Published on October 14, 2016 1:00 pm, by Jen Bakker
Life insurance is supposed to help protect us and our families if we die, or suffer an illness, injury or disability. But what if the unexpected happened and our claim was denied? Would our life insurance be there when we needed it?
Over the past few months there have been several well-publicised cases where life insurers have refused to pay claims to customers and earlier this week ASIC released a report into the claims handling processes of life insurers.
ASIC looked at claims for 4 main types of life insurance – life cover, total and permanent disability (TPD), trauma and income protection. Their findings are concerning. They found inconsistencies in the claims process across the industry and sometimes within the same insurer. The actual number of claims that are declined varies significantly between insurers and insurance types.
The type of policy causing the highest level of concern is TPD, with average claim decline rates varying between 7% and 37%.
If you took a policy out through an adviser, chances are you’re more likely to have your claim paid out. On average the percentage of claims declined when taken out through an adviser were between 7 and 8%. Policies taken out directly from the insurer had an average claim decline rate of 12%.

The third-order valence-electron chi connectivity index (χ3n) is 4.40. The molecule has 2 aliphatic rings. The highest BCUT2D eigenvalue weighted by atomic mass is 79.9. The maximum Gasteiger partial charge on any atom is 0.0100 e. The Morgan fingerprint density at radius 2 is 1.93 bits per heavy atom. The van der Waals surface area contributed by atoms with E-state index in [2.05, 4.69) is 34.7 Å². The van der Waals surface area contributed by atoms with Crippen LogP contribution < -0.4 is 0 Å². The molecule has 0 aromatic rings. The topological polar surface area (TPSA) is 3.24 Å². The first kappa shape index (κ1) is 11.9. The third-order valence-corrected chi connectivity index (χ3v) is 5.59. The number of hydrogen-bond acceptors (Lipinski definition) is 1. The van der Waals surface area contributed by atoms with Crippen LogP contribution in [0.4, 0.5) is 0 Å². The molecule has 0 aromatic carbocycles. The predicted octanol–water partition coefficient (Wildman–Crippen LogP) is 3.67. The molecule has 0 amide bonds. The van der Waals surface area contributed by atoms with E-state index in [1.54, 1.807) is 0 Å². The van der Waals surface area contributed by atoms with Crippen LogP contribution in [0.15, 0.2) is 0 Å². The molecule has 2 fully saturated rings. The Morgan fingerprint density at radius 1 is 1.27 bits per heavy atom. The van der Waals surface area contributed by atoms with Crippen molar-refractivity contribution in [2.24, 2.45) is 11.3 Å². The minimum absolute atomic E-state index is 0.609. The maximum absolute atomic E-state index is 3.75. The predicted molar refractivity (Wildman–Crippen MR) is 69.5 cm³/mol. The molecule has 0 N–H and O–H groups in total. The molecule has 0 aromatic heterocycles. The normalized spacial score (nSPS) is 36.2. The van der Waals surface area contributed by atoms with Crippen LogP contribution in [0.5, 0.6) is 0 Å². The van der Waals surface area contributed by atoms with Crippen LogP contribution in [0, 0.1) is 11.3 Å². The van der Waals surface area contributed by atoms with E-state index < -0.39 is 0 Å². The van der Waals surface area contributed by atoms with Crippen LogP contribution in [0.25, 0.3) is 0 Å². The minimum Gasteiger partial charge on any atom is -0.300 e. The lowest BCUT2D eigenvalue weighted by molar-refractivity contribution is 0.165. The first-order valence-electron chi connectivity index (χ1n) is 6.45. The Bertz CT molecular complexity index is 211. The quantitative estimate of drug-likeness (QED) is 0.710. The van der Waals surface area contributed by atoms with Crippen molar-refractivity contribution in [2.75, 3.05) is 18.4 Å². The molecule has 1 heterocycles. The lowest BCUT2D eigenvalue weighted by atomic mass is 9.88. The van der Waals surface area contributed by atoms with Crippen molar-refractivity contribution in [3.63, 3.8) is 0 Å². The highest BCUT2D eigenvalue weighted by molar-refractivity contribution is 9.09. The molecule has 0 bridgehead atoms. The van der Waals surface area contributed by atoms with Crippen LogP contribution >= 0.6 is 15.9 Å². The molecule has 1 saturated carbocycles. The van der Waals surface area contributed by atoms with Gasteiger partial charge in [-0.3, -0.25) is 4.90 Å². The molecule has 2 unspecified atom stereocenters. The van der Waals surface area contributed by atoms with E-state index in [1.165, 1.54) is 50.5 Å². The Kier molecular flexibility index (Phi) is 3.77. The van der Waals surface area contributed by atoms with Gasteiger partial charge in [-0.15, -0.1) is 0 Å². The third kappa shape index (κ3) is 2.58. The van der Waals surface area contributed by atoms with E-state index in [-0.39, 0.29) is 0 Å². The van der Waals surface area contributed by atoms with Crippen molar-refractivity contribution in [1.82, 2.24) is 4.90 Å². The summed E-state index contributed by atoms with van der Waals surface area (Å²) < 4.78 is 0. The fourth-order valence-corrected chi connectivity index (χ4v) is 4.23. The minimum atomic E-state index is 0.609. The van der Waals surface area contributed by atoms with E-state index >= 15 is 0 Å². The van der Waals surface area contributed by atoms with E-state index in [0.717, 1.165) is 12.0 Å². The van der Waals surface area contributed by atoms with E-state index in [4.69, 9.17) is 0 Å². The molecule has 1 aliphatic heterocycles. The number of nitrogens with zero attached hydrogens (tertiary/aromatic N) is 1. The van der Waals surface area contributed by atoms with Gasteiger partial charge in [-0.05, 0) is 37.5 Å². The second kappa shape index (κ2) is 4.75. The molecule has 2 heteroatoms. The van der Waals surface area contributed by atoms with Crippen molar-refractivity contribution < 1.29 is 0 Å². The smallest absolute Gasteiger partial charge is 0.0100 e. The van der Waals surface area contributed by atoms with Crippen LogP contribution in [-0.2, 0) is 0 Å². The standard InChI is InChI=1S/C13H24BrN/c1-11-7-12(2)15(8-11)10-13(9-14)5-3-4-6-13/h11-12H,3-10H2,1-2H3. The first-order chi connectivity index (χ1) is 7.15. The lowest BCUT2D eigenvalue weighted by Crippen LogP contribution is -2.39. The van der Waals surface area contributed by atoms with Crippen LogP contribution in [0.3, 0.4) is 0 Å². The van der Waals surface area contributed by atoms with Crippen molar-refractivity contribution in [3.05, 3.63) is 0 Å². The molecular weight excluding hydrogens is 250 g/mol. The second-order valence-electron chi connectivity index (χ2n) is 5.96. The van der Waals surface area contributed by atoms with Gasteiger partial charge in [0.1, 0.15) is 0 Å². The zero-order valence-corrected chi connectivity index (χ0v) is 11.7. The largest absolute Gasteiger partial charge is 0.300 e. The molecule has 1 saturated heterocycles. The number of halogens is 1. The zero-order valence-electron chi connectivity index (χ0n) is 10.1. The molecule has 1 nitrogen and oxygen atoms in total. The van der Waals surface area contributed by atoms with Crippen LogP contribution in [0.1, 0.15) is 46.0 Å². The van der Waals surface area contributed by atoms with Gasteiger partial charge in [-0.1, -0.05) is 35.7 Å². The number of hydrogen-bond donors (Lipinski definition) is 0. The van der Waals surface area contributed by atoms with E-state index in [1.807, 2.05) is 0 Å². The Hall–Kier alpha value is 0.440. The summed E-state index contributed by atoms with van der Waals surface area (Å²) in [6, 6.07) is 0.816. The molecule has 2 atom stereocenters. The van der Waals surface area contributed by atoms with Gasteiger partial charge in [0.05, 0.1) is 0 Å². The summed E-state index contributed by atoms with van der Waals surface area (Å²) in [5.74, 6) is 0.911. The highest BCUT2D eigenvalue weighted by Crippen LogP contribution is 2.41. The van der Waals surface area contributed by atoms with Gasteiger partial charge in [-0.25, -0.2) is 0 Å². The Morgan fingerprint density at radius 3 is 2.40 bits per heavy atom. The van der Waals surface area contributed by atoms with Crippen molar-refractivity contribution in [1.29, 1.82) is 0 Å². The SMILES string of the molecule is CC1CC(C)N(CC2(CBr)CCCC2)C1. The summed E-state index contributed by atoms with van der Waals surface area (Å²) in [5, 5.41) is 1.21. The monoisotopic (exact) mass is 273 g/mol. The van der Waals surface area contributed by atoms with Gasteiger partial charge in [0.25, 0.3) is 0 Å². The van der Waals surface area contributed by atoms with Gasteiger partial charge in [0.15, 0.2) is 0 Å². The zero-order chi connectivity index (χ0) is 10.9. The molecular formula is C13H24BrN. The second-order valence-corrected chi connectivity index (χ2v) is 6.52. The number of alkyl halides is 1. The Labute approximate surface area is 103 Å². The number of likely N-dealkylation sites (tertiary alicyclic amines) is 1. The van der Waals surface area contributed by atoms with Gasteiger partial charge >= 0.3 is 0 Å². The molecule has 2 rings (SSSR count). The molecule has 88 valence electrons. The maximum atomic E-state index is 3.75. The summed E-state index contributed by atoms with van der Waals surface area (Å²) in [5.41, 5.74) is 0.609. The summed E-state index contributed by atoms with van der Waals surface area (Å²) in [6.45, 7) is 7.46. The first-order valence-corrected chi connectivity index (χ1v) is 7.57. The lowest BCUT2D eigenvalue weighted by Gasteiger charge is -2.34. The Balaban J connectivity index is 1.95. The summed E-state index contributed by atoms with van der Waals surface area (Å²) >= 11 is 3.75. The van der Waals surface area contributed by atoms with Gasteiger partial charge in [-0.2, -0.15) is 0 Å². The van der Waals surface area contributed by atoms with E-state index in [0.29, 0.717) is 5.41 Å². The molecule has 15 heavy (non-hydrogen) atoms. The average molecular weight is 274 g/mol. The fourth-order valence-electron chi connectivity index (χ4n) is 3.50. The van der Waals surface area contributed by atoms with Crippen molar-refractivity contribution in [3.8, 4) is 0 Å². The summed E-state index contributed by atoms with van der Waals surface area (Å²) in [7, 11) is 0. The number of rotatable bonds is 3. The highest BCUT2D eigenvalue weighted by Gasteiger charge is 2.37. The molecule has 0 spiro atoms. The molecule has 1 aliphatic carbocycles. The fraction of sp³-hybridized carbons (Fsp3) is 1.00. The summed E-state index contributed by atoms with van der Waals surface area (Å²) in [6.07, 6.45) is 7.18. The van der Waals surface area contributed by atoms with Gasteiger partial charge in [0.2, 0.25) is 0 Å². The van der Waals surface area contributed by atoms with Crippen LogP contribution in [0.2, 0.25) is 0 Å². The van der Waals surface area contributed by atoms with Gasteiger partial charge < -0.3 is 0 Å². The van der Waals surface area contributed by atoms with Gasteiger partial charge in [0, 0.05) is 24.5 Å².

Insurance companies aren’t named in the report; however, some have much higher average decline rates than others. TPD decline rates across 3 insurers were 37%, 25% and 24% compared to the industry average of 16%. Similarly, trauma cover with 31%, 25% and 24% compared to the industry average of 14%. The top average decline claim rates for income protection were 16%, 11% and 11% with the industry average of 7%.
Life insurance had the lowest average claim decline rate at 4%.
There were also concerns raised about the dispute process with half of them raised due to evidence or delay. It was identified that the same insurers that had high dispute rates across both, signally some deficiency within their systems.
What is coming out of this review?
ASIC has made a number of recommendations to the insurance sector that you can find contained in their report.
Is there anything I should do?
If you have a life insurance policy that you obtained through an adviser, it’s a great idea to use some of the time in your next review to make sure you understand the policy that you have and what limitations it might have.
If you took an insurance policy out directly through the insurer and now have an adviser, get them to take you through it. Otherwise, it’s worth reading through your policy documents and making sure you are clear on what happens in the event you need to claim on the policy and if there are any limitations that aren’t acceptable to you.
Source: Australian Securities and Investments Commission (ASIC), Report 498 Life Insurance Claims: An industry review October 2016
Jen is an experienced banking professional who loves wine, coffee, finding a bargain and of course her three beautiful children. Since Jen's first budget led her to buy a home at 20, Jen has passionately helped others to make better decisions with their money.